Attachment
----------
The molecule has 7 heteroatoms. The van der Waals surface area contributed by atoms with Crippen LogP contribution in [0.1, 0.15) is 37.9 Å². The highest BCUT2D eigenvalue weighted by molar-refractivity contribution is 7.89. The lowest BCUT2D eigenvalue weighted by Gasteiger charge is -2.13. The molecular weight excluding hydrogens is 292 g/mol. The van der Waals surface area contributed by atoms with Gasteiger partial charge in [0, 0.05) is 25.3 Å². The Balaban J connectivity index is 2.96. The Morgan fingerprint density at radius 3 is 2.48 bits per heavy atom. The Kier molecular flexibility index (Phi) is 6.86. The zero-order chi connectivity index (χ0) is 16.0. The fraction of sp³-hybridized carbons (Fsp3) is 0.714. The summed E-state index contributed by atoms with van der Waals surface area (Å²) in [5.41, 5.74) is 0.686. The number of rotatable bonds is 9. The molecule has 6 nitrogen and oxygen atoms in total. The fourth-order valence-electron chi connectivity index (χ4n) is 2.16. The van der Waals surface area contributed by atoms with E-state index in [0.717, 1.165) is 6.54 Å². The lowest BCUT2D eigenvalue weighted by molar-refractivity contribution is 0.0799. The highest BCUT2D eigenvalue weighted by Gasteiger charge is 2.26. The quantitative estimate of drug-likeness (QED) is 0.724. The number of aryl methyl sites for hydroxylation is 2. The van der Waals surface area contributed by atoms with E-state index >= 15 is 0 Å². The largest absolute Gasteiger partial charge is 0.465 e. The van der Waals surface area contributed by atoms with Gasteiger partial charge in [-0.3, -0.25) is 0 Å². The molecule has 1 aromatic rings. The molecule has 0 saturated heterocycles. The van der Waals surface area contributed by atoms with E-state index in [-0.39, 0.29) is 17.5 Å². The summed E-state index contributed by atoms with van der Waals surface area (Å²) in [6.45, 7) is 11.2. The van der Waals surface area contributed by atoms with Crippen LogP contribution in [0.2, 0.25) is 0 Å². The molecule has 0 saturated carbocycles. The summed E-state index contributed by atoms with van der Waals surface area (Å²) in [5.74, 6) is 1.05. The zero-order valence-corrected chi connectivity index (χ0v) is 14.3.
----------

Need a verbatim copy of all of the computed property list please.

The molecule has 7 heteroatoms. The van der Waals surface area contributed by atoms with Crippen LogP contribution in [0.1, 0.15) is 37.9 Å². The highest BCUT2D eigenvalue weighted by molar-refractivity contribution is 7.89. The lowest BCUT2D eigenvalue weighted by Gasteiger charge is -2.13. The molecular weight excluding hydrogens is 292 g/mol. The van der Waals surface area contributed by atoms with Gasteiger partial charge in [0, 0.05) is 25.3 Å². The Balaban J connectivity index is 2.96. The Morgan fingerprint density at radius 3 is 2.48 bits per heavy atom. The Kier molecular flexibility index (Phi) is 6.86. The zero-order chi connectivity index (χ0) is 16.0. The fraction of sp³-hybridized carbons (Fsp3) is 0.714. The summed E-state index contributed by atoms with van der Waals surface area (Å²) in [5.41, 5.74) is 0.686. The number of rotatable bonds is 9. The molecule has 6 nitrogen and oxygen atoms in total. The fourth-order valence-electron chi connectivity index (χ4n) is 2.16. The van der Waals surface area contributed by atoms with E-state index in [0.717, 1.165) is 6.54 Å². The lowest BCUT2D eigenvalue weighted by molar-refractivity contribution is 0.0799. The highest BCUT2D eigenvalue weighted by Gasteiger charge is 2.26. The quantitative estimate of drug-likeness (QED) is 0.724. The number of aryl methyl sites for hydroxylation is 2. The van der Waals surface area contributed by atoms with E-state index >= 15 is 0 Å². The largest absolute Gasteiger partial charge is 0.465 e. The van der Waals surface area contributed by atoms with Gasteiger partial charge in [-0.3, -0.25) is 0 Å². The molecule has 1 aromatic rings. The molecule has 0 saturated heterocycles. The van der Waals surface area contributed by atoms with E-state index in [-0.39, 0.29) is 17.5 Å². The summed E-state index contributed by atoms with van der Waals surface area (Å²) in [6.45, 7) is 11.2. The van der Waals surface area contributed by atoms with Crippen LogP contribution in [0.2, 0.25) is 0 Å². The molecule has 0 saturated carbocycles. The summed E-state index contributed by atoms with van der Waals surface area (Å²) in [5.74, 6) is 1.05. The zero-order valence-corrected chi connectivity index (χ0v) is 14.3.